Republican prudes take on online gambling

When billionaire casino magnate Sheldon Adelson dangles money, Republicans tend to jump. Adelson is trying to protect his massive casino empire by opposing online gambling, trying his best to make it illegal.

Now politicians like Rick Perry, Nikki Haley and Bobby Jindal are jumping at the chance to impress Mr. Moneybags by coming out strongly against online gambling.

If you believe that the government should stay out of entertainment decisions made by citizens, can you support these clowns?

  

PokerStars wants to return to the US

Many things have changed since PokerStars got slammed by the US government. Check out the video for the story, but with many states putting together regulations to allow online poker, PokerStars wants to come back.

  

Entertainment money pours back into Las Vegas

Las Vegas is still having some issues following the economic crisis of 2008. Things have changed a lot in the city, and as a result we saw a collapse in the local real estate market. While visitor numbers are creeping up, gambling receipts are still a problem as Macau attracts so many of the world’s high rollers.

You wouldn’t be able to guess, however, if you pay attention to the shows and the nightclubs. Celine Dion just signed a $100 million extension with Caesars. and now there is speculation that Britney Spears could easily top that figure if she completes a deal as well.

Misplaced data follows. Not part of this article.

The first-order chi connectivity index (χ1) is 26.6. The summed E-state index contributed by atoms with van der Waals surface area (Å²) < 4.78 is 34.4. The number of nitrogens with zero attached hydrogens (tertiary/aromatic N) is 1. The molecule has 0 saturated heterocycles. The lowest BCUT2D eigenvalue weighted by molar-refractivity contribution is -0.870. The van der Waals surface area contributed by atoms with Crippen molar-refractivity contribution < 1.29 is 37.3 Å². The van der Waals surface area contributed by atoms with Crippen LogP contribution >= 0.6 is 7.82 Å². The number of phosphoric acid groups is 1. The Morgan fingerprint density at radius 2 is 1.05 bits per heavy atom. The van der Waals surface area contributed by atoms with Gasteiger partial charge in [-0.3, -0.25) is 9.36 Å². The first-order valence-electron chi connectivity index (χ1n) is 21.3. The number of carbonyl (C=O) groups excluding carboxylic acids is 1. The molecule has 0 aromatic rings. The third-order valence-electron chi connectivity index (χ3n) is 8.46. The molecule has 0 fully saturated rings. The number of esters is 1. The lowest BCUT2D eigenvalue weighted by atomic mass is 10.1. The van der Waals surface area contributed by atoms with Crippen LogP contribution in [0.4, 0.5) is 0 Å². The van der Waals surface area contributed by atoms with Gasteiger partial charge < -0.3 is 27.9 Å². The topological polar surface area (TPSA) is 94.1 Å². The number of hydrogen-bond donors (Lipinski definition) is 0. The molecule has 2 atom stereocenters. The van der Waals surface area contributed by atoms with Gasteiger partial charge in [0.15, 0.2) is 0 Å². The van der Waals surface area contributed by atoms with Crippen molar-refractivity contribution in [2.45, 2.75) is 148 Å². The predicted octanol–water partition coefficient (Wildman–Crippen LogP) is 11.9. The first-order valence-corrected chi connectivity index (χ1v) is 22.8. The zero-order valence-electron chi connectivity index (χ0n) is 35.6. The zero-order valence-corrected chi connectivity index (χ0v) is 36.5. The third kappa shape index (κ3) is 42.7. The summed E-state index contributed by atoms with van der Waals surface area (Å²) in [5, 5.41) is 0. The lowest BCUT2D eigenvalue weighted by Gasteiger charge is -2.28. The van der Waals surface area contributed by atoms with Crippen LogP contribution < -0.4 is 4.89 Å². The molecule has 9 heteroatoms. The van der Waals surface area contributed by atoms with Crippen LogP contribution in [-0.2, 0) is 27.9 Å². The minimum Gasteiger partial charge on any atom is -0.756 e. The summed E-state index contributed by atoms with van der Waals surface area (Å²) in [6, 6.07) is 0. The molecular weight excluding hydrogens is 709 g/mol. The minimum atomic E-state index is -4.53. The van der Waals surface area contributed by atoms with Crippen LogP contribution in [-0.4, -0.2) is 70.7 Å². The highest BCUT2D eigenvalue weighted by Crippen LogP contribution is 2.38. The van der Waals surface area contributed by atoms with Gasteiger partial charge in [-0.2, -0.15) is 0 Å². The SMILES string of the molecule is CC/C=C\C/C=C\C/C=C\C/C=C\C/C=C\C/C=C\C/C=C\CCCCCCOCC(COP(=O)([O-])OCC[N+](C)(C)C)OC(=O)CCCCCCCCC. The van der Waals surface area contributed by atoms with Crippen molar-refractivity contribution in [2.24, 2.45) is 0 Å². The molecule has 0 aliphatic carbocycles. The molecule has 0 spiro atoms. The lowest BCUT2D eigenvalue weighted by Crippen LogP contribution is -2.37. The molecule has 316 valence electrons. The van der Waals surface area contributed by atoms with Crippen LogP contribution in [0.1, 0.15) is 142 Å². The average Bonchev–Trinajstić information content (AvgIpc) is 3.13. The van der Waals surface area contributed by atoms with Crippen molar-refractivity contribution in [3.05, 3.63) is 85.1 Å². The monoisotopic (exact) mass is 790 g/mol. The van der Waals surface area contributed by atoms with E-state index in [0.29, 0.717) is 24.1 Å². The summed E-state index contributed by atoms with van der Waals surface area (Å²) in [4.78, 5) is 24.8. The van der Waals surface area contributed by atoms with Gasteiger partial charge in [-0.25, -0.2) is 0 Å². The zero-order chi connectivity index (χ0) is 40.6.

Meanwhile, the biggest, newest casinos are killing it. Places like Aria and the Cosmopolitan are packed with the beautiful people, while the hottest clubs are packing them in again.

So Las Vegas continues to evolve. It still attracts the big time poker players, so it’s a mecca for that sport. As more people play online, looking to hone their skills and searching for the best bonus codes on sites like partycasino.com to grab more credits, it just creates more and more players who want to test their skills in person against the best in Las Vegas. If the feds ever get their act together and set up a federal regulatory system for online poker, the popularity will probably explode even more, and that’s very good for Vegas.

The key, of course, is dealing with all the distractions when you get there. Of course we all want to live like a high roller, but living that life has its costs. The booze, the women and the all-night parties make it a lot harder to be effective at the poker table for long stretches of time.

So the real key is discipline. Are you serious about being a winning poker player, or are you more concerned with bringing a hot babe to the Britney Spears concert? These are the choices you have to make. Win first, and then enjoy the festivities.

  

The future of online poker

There have been some startling developments in the poker world recently, and an article in Grantland sums up the future of online poker: